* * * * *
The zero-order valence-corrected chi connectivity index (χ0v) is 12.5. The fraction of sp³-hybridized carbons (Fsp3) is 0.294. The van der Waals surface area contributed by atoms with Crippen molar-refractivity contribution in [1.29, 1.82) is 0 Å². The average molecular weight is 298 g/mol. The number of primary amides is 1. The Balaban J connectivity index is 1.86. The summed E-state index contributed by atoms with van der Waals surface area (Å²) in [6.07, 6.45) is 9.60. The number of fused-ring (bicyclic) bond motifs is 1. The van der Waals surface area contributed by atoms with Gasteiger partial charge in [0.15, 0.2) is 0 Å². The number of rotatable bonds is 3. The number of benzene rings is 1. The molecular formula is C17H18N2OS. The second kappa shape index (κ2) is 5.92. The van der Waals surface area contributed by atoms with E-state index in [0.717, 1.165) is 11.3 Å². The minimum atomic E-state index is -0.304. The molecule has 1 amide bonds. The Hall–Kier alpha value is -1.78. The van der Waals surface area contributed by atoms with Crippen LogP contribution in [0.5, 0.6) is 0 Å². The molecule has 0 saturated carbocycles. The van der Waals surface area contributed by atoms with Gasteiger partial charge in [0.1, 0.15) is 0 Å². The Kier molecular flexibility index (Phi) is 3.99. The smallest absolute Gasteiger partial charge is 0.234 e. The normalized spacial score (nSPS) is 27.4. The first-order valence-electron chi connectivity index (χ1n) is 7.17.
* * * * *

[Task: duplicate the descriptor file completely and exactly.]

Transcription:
The zero-order valence-corrected chi connectivity index (χ0v) is 12.5. The fraction of sp³-hybridized carbons (Fsp3) is 0.294. The van der Waals surface area contributed by atoms with Crippen molar-refractivity contribution in [1.29, 1.82) is 0 Å². The average molecular weight is 298 g/mol. The number of primary amides is 1. The Balaban J connectivity index is 1.86. The summed E-state index contributed by atoms with van der Waals surface area (Å²) in [6.07, 6.45) is 9.60. The number of fused-ring (bicyclic) bond motifs is 1. The van der Waals surface area contributed by atoms with Gasteiger partial charge in [0.15, 0.2) is 0 Å². The number of rotatable bonds is 3. The number of benzene rings is 1. The molecular formula is C17H18N2OS. The second kappa shape index (κ2) is 5.92. The van der Waals surface area contributed by atoms with E-state index in [0.717, 1.165) is 11.3 Å². The minimum atomic E-state index is -0.304. The molecule has 1 amide bonds. The Hall–Kier alpha value is -1.78. The van der Waals surface area contributed by atoms with Crippen LogP contribution in [0.5, 0.6) is 0 Å². The molecule has 0 saturated carbocycles. The van der Waals surface area contributed by atoms with Gasteiger partial charge in [0.1, 0.15) is 0 Å². The Kier molecular flexibility index (Phi) is 3.99. The smallest absolute Gasteiger partial charge is 0.234 e. The normalized spacial score (nSPS) is 27.4. The first-order valence-electron chi connectivity index (χ1n) is 7.17.